Raytheon Company: The Quiet Method Wall Street Uses to Rip You Off
Raytheon Company Deal Good for Bankers, Bad for Investors
As a general rule, I rank investment bankers somewhere above politicians and slightly below axe murderers.
Look: no single profession, aside from maybe the eggheads in Congress, have cost investors more money than the suit-wearing snakes walking the streets of downtown Manhattan. Inside the mahogany halls of Wall Street, investment bankers have proposed countless wealth-destroying mergers and acquisitions. And while you can point to exceptions, investors have good reason to view their suggestions with skepticism.
Now, I wouldn’t call investment bankers evil. But the profession suffers from one big problem: they only get paid when deals get made. Whether the deal benefits shareholders is only a secondary concern.
Case in point: Raytheon Company (NYSE:RTN). Last month, the defense giant announced plans to merge operations with aerospace parts maker United Technologies Corporation (NYSE:UTX). (Source: “Raytheon And United Technologies Aerospace Businesses To Combine In Merger Of Equals,” Raytheon Company, June 9, 2019.)
The deal will create a behemoth in the aerospace and defense industry called Raytheon Technologies. With a combined market capitalization of about $164.0 billion and about $74.0 billion in annual sales, the new business will have diversified exposure to both commercial and government contracts.
Here’s how Wall Street has pitched the deal: by joining operations, the combined companies will gain negotiating power over suppliers and clients. More importantly, any deal will leave the new firm less exposed to the whims and cycles of either the government or commercial sector.
Management estimates that the merger will create $1.0 billion in annual cost savings, not to mention a boost in earnings from Raytheon’s and UTC’s divisions that complement one another.
Investors, however, should look at this deal skeptically.
In striving to justify a deal, investment bankers will often dream up fanciful “synergies,” business lingo for cost savings that sometimes arise after a merger or acquisition.
The thing is, I have yet to hear these middlemen mention “dis-synergies,” yet I have witnessed plenty of these upon the closing of a deal.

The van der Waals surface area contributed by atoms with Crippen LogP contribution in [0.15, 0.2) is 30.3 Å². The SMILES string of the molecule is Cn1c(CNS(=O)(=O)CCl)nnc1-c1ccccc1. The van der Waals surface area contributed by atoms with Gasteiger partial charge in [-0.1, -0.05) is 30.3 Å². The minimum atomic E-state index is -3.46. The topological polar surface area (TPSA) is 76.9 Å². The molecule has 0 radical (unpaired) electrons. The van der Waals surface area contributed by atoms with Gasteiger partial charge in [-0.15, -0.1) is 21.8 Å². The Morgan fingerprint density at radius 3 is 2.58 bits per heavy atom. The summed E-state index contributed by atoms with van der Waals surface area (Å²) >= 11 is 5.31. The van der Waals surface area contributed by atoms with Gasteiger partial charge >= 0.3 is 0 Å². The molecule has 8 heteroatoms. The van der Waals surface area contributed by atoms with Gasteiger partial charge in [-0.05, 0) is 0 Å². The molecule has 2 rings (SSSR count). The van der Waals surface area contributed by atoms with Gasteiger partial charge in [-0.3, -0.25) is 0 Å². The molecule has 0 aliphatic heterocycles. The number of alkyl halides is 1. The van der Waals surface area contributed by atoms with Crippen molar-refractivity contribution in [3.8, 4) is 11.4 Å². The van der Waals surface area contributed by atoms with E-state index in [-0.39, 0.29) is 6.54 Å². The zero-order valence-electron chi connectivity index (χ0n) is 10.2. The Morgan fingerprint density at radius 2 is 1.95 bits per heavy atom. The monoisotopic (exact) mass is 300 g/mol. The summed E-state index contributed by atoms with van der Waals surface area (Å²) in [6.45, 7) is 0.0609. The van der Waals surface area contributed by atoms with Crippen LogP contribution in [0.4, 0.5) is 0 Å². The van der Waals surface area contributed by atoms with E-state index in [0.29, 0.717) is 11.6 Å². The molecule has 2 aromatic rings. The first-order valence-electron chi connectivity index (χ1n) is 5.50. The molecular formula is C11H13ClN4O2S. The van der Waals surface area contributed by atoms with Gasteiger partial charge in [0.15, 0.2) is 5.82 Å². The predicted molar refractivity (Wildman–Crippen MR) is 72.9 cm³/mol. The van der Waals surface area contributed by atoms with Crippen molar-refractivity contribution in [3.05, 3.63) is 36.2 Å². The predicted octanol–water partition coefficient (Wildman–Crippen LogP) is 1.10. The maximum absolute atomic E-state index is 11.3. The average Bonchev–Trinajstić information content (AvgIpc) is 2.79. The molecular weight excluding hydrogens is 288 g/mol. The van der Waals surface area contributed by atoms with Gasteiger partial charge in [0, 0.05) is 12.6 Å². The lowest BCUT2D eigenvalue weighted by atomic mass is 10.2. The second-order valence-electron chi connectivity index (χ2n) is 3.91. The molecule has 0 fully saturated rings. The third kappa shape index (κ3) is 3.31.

Bankers, it should come as no surprise, never conduct reviews of past transactions, honestly comparing actual results to projections. Time and again, we learn that the reality of combining two organizational cultures—never mind the complexity of integrating branch offices, IT infrastructure, and financial regulations—doesn’t show up in an Excel spreadsheet.
Raytheon shareholders have little reason to think that this time will be different. First, $1.0 billion in promised cost savings amounts to peanuts for a new company with a combined market value of at least $164.0 billion.
Worse, even this modest figure might be too optimistic, given the little overlap in operations between Raytheon and UTC. Because these companies work in such different industries, they will not enjoy the same cost-cutting and cross-selling advantages that often come from a merger between two more similar businesses.
The job of ensuring a smooth transition will fall on United Technologies’ CEO Greg Hayes. He will face the enormous task of integrating the two businesses, in addition to the company’s previously announced plan to split its aerospace, Carrier HVAC, and Otis Elevator Company businesses into three publicly traded companies.
There is a reason why aircraft makers like Airbus SE (EPA:AIR, OTCMKTS:EADSY) and Boeing Co (NYSE:BA) haven’t tried breaking into the lucrative market for post-sale aerospace services. The vast complexity of the aerospace business makes it difficult for a company to have its hands in many pots. Mr. Hayes will have the odds stacked against him, trying to efficiently run several businesses at once.
Even if Hayes can pull it off, I can’t help but feel that Raytheon has hitched its horse to the wrong wagon. UTC’s $23.0-billion acquisition of avionics and parts supplier Rockwell Collins has failed to live up to expectations, owing to the difficulty of integrating the two separate businesses.
The company also faces delays with its new geared turbofan engine, which powers narrow-body planes like the popular Airbus “A320neo” line.
You can see these problems clear as day in the stock chart below. While Raytheon Company has delivered triple-digit returns to shareholders over the past five years, UTC has struggled.
Chart courtesy of StockCharts.com
This wouldn’t be the first time Wall Street proposed a messy deal only to see it fall short of expectations. Chemical giants Dow and DuPont merged operations back in 2015 under the guise that combining operations would lead to enormous cost savings. Promised synergies, however, failed to materialize and the new company lost about a quarter of its value.
In short, the UTC/Raytheon merger will likely delight bankers, only to distract management and leave shareholders less wealthy in the end. And while executives of the two companies have tried to present the deal as a merger of equals, we likely won’t know which side will come out ahead for many years (though I know for sure that Wall Street will collect its commission).
In the meantime, investors might not want to stick around to see how things play out.